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    Mining and SaaS – not as diverse as you may think



    It wasn’t the standard choice for a boy from London to study Mining Geology. I put it down to my grandad’s stories of working in the coal mines and holidays in the Lake District surrounded by rocks…or something like that!

    Anyway, with my newfound skills in mineral exploration and mining I was determined to use them and took the first job that came along. In the late eighties, I found myself in a South African gold mine where I spent a large chunk of my time 3 kilometres underground in spaces no higher than 1.5 meters. Add to this 40+ degree temperatures, near 100% humidity and regular seismic activity that bothered the Richter Scale to the tune of 6…it wasn’t your standard first job. Fast forward 10 years and I’m back home and the Co-Founder of a SaaS business – quite the career switch!

    Today, more than two and a half decades later, I still regularly think in terms of mining and mineral exploration in the tech setting. So, what are the parallels?

    Finding your Gold:

    In mining, before you sink a shaft and incur all the capital expenditure involved, you’ve got to have a very clear picture of the ore body you’re targeting and its overall worth. This involves an enormous amount of research.

    In SaaS terms I consider the gold to be customer pain. Without this there’s no solution, nor money to be made. Before we sink our own personal money or that of investors, we must really understand the extent of the pain, specifically who it relates to and the value that can be extracted by solving it.

    Back to the gold mines. The next step is to evaluate where to sink our shaft. If you’re going for the deepest, highest-grade ore you need highly specialised skills and investors who are in it for the long haul. If you want to mine the lowest grade ore you need to be highly operationally efficient and automated. In SaaS terms, the market is the market, but you need to be entirely realistic as to where your skills and resources are best deployed, particularly in the early years.


    Everything changes when you’re on the rock face:

    Where I worked the geology was complex. The exploration boreholes drilled from the surface to create the initial mine evaluation could only pick up the major faulting in the rock below. Much later, and with many millions of dollars invested, you’re on the actual rockface and you see (and sometimes dramatically feel) the extent of all the less obvious faulting. This throws you off track. When you hit a fault the gold ahead is either above or below where you assumed it to be. As Mike Tyson famously said, ‘everyone has a plan until they get punched in the mouth’.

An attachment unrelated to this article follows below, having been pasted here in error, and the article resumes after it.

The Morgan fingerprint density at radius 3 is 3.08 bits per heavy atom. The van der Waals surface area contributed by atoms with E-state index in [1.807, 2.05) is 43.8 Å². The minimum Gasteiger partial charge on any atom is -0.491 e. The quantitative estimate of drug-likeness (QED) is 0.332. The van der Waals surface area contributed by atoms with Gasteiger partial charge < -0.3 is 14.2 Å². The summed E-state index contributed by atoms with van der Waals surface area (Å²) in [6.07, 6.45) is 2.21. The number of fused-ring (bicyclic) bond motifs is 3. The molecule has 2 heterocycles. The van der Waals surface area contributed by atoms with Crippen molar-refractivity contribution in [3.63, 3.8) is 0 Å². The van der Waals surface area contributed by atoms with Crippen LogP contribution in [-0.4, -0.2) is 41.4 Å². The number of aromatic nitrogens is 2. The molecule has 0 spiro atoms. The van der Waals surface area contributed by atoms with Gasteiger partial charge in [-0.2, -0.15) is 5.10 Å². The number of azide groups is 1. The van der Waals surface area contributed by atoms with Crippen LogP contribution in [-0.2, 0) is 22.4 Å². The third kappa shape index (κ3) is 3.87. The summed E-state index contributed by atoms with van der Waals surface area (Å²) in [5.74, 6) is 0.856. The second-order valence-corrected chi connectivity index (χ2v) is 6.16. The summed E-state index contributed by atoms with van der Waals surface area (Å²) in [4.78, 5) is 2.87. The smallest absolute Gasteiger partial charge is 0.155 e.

The parallel in SaaS is we’ve got to keep exploring, keep probing for that pain and adapting as it moves. If this isn’t an embedded discipline, you’ll end up mining waste at great expense and personal cost. I know, I’ve been there!

    Get uncomfortably narrow:

    Once you’ve identified the customer pain, it’s really tempting to expand your product offering to address every pain point your target market has, particularly as customer voices become louder.

    In our experience the great SaaS founders constantly obsess about customer pain, in addition they have an innate ability to distinguish between what’s an opportunity and what’s a distraction.

    In the first picture below a much younger me is on a face that’s out of control. Half the rock (everything that’s green and has no pebbles in it) has miniscule amounts of gold content. All the gold is in the top half of the face. Through ill-discipline and by drilling too deep, we’ve diluted the value of our returns by 50% whilst expending the same effort. To make matters worse there’s gold bearing rock left in the roof – money left on the table so to speak. If our team doesn’t know what good looks like we’re out of control.

    In the second picture everything’s more confined but it’s far easier to keep the workforce safe and everyone’s making the money they forecast.



    Move at pace:

    When you’re mining 3km underground you have to move fast. When you don’t everything closes in on you. The roof (hanging wall) has 3km of rock above it and the floor (footwall) has had the pressure of 3km of rock released and wants to rebound…you’re getting squeezed. I see this as the forces of competition, self-doubt and indecision that we need to get ahead of. Know your market, place your bets, be brave and execute fast.



    Mining and SaaS seem worlds apart, but the principles are uncannily similar. What I learnt, mainly from my mistakes, in SaaS are:

    • Before you put capital or people at risk be sure to do your research thoroughly. Customer pain is your gold, you need to know exactly where it is, how valuable and how extensive.
    • As with mining, the environment moves. Keep probing and obsessing about customer pain.
    • Find your niche and execute fast. Only expand from here when you can afford to do so.
    • Keep your people, your proposition and GTM uncomfortably narrow, fool’s gold is easy to find.


    If you’d like to chat more – about mining (!) or the SaaS consultancy we run today, give me a shout!



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